Fine-Tuning Treatments for Triple-Negative Breast Cancer
Studies aim to identify best available treatments and find new ones.
By Cameron Walker
Many breast cancer patients receive a targeted therapy or a hormone therapy to treat their cancer. But up to 20 percent of breast cancer patients have triple-negative breast cancer, a subtype best known for what it doesn’t have: the hormone receptors and extra HER2 proteins that allow these treatments to be effective. What these tumors often have, though, is a good response to chemotherapy. Now, researchers are fine-tuning how to best use chemotherapy drugs to treat triple-negative tumors as well as searching for new types of treatments for this breast cancer subtype.
At the 2015 San Antonio Breast Cancer Symposium in December, two research groups presented results from clinical trials that added carboplatin—a platinum-based chemotherapy drug that is used for other types of cancers—to standard chemotherapy regimens used to treat triple-negative breast cancer.
One of these groups, led by William Sikov, a medical oncologist at Women and Infants Hospital of Rhode Island, in Providence, presented updated findings from a study in which triple-negative patients received standard chemotherapy with or without carboplatin before surgery (referred to as neoadjuvant treatment). The group had previously reported that the patients who received carboplatin and standard chemotherapy were more likely than those who received standard chemotherapy alone to have no cancer cells found at the tumor site during surgery. The updated results showed that three years after treatment, women who had no evidence of cancer during surgery were less likely to have had a recurrence.
The study wasn’t large enough to determine whether carboplatin was responsible for the lower rates of recurrence. But German researchers who used a similar chemotherapy regimen with and without carboplatin reported at the San Antonio symposium that their study showed patients who had received carboplatin were less likely to relapse three years later than those who had received standard chemotherapy alone.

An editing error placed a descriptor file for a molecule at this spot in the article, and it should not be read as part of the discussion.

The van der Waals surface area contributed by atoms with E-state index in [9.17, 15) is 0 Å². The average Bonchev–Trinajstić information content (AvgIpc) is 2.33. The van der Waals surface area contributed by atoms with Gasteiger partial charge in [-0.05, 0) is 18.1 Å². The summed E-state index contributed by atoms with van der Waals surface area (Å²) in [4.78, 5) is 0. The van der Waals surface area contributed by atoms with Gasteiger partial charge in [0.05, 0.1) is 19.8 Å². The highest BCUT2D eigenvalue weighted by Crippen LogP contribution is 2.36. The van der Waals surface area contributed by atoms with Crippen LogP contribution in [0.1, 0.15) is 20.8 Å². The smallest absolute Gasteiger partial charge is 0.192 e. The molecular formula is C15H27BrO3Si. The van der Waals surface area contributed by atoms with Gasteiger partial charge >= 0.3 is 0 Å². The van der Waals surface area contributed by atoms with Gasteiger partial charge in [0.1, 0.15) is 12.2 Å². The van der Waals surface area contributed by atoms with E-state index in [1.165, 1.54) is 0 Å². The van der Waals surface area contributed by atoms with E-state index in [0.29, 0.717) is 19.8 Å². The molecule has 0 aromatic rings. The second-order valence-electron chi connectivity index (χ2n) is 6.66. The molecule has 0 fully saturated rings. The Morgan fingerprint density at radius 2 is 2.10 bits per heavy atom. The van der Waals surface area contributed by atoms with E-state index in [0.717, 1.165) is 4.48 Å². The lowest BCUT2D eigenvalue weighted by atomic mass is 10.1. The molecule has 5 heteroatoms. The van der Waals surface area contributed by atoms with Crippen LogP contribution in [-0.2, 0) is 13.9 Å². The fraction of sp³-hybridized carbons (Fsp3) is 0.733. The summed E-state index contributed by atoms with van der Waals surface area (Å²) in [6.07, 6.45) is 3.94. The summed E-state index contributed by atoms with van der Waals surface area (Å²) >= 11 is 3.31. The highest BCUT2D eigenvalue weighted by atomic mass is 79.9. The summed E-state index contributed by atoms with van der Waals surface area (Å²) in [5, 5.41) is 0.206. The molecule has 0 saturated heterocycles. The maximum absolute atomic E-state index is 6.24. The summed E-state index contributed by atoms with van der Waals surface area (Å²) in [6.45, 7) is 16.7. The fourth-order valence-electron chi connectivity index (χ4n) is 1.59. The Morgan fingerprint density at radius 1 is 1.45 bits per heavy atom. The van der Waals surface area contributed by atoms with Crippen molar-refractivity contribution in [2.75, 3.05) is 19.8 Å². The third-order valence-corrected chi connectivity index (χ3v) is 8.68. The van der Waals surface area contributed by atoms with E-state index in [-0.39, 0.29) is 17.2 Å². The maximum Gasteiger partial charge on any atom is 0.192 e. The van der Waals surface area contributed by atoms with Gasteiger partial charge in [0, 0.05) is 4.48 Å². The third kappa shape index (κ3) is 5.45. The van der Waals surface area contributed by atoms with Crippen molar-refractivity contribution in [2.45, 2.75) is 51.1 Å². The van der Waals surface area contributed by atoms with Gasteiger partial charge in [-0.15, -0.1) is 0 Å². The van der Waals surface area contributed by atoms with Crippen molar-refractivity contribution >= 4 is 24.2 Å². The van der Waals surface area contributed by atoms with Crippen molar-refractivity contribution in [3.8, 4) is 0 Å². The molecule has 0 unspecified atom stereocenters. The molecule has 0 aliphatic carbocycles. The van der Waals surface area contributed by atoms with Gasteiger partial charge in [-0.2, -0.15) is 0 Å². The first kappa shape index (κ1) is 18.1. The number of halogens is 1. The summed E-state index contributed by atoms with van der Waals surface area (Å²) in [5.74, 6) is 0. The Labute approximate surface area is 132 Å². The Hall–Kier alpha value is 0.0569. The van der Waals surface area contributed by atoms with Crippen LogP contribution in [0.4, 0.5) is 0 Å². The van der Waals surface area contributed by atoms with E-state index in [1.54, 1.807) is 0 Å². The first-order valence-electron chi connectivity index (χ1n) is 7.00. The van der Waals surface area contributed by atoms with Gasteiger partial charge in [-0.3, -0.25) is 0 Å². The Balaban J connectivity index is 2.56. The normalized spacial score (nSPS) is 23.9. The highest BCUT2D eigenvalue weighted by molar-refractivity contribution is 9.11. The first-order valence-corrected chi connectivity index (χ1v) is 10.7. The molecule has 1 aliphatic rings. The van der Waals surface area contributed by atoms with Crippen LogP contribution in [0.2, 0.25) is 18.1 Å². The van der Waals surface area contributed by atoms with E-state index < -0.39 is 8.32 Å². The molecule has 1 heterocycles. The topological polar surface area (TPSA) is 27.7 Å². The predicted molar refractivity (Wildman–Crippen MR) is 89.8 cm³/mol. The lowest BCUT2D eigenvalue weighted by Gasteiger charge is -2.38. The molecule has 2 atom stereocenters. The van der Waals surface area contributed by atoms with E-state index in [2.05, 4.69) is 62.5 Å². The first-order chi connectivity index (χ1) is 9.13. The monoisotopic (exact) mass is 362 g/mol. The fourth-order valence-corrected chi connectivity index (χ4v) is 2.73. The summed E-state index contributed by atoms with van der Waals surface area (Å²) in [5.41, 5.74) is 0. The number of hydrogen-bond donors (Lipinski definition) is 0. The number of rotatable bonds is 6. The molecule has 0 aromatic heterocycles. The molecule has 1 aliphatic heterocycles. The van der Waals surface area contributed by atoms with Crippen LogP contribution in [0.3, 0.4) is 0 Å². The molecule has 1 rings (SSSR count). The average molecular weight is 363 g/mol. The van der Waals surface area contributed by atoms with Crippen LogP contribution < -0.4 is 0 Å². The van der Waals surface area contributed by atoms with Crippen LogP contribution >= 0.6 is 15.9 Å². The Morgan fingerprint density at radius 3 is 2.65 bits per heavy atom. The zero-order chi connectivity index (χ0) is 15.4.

Oncologists in Europe often use platinum-based chemotherapy to treat triple-negative breast cancer, Sikov says, but more studies will be needed before it is routinely used in the U.S. “I hope that if additional studies show a benefit [to using carboplatin], that this becomes more of a standard.” For patients who have a large tumor, in particular those whose cancer has spread to the lymph nodes, shrinking the tumor with platinum treatments could lessen the need for extensive surgery, he adds.
Researchers are also studying how triple-negative tumors respond to new types of targeted therapies like PARP inhibitors, which slow cancer growth by preventing tumors from repairing their DNA, as well as mining previous research for clues as to why some triple-negative tumors do not respond as well to chemotherapy or radiation.
Ultimately, discovering effective new treatments will require a deeper understanding of triple-negative breast cancer. Right now, triple-negative is a catchall term, says Priyanka Sharma, a breast oncologist at the University of Kansas Medical Center in Kansas City. But recent research has shown there are different types of triple-negative tumors, and not all respond the same way to the same treatments. “I don’t think one new drug will work for all triple-negative breast cancer patients,” Sharma says. “The key for us to make progress is really going to be” finding the biological markers that separate one type of triple-negative tumor from another.
One of the more positive aspects of research into triple-negative breast cancer has been the encouraging evidence showing that women with triple-negative tumors who haven’t had their cancer recur within three years have high rates of survival. In contrast, hormone-sensitive tumors have the potential to come back a decade or more after treatment. If triple-negative breast cancer “doesn’t come back in the first three or so years,” says Sikov, “the likelihood is that it won’t.”